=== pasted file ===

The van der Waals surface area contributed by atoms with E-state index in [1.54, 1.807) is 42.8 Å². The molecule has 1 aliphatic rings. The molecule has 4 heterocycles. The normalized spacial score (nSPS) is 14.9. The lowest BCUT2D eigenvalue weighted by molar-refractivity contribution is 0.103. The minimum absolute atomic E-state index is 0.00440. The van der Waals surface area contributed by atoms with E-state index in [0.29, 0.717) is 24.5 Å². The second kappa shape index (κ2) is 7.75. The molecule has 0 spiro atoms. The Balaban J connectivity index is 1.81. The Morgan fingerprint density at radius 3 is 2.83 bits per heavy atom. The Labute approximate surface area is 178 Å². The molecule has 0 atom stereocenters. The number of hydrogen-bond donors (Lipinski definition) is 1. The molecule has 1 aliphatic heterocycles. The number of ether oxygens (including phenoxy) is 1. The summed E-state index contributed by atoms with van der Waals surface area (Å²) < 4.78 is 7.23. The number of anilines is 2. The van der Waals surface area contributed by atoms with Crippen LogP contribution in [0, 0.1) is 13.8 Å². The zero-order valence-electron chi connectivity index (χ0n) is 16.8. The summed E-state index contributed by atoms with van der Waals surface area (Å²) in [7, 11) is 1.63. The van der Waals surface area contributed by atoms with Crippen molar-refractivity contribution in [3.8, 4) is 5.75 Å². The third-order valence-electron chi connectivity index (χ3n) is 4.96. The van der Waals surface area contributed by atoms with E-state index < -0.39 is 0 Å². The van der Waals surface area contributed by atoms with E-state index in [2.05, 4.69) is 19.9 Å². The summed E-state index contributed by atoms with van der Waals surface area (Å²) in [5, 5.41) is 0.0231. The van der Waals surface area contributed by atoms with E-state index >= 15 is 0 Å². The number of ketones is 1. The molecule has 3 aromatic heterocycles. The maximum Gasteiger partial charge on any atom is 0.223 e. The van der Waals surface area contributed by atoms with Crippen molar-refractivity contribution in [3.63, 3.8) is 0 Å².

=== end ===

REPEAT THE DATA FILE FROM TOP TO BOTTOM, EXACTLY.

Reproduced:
The van der Waals surface area contributed by atoms with E-state index in [1.54, 1.807) is 42.8 Å². The molecule has 1 aliphatic rings. The molecule has 4 heterocycles. The normalized spacial score (nSPS) is 14.9. The lowest BCUT2D eigenvalue weighted by molar-refractivity contribution is 0.103. The minimum absolute atomic E-state index is 0.00440. The van der Waals surface area contributed by atoms with E-state index in [0.29, 0.717) is 24.5 Å². The second kappa shape index (κ2) is 7.75. The molecule has 0 spiro atoms. The Balaban J connectivity index is 1.81. The Morgan fingerprint density at radius 3 is 2.83 bits per heavy atom. The Labute approximate surface area is 178 Å². The molecule has 0 atom stereocenters. The number of hydrogen-bond donors (Lipinski definition) is 1. The molecule has 1 aliphatic heterocycles. The number of ether oxygens (including phenoxy) is 1. The summed E-state index contributed by atoms with van der Waals surface area (Å²) < 4.78 is 7.23. The number of anilines is 2. The van der Waals surface area contributed by atoms with Crippen LogP contribution in [0, 0.1) is 13.8 Å². The zero-order valence-electron chi connectivity index (χ0n) is 16.8. The summed E-state index contributed by atoms with van der Waals surface area (Å²) in [7, 11) is 1.63. The van der Waals surface area contributed by atoms with Crippen molar-refractivity contribution in [3.8, 4) is 5.75 Å². The third-order valence-electron chi connectivity index (χ3n) is 4.96. The van der Waals surface area contributed by atoms with E-state index < -0.39 is 0 Å². The van der Waals surface area contributed by atoms with E-state index in [2.05, 4.69) is 19.9 Å². The summed E-state index contributed by atoms with van der Waals surface area (Å²) in [5, 5.41) is 0.0231. The van der Waals surface area contributed by atoms with E-state index >= 15 is 0 Å². The number of ketones is 1. The molecule has 3 aromatic heterocycles. The maximum Gasteiger partial charge on any atom is 0.223 e. The van der Waals surface area contributed by atoms with Crippen molar-refractivity contribution in [3.63, 3.8) is 0 Å².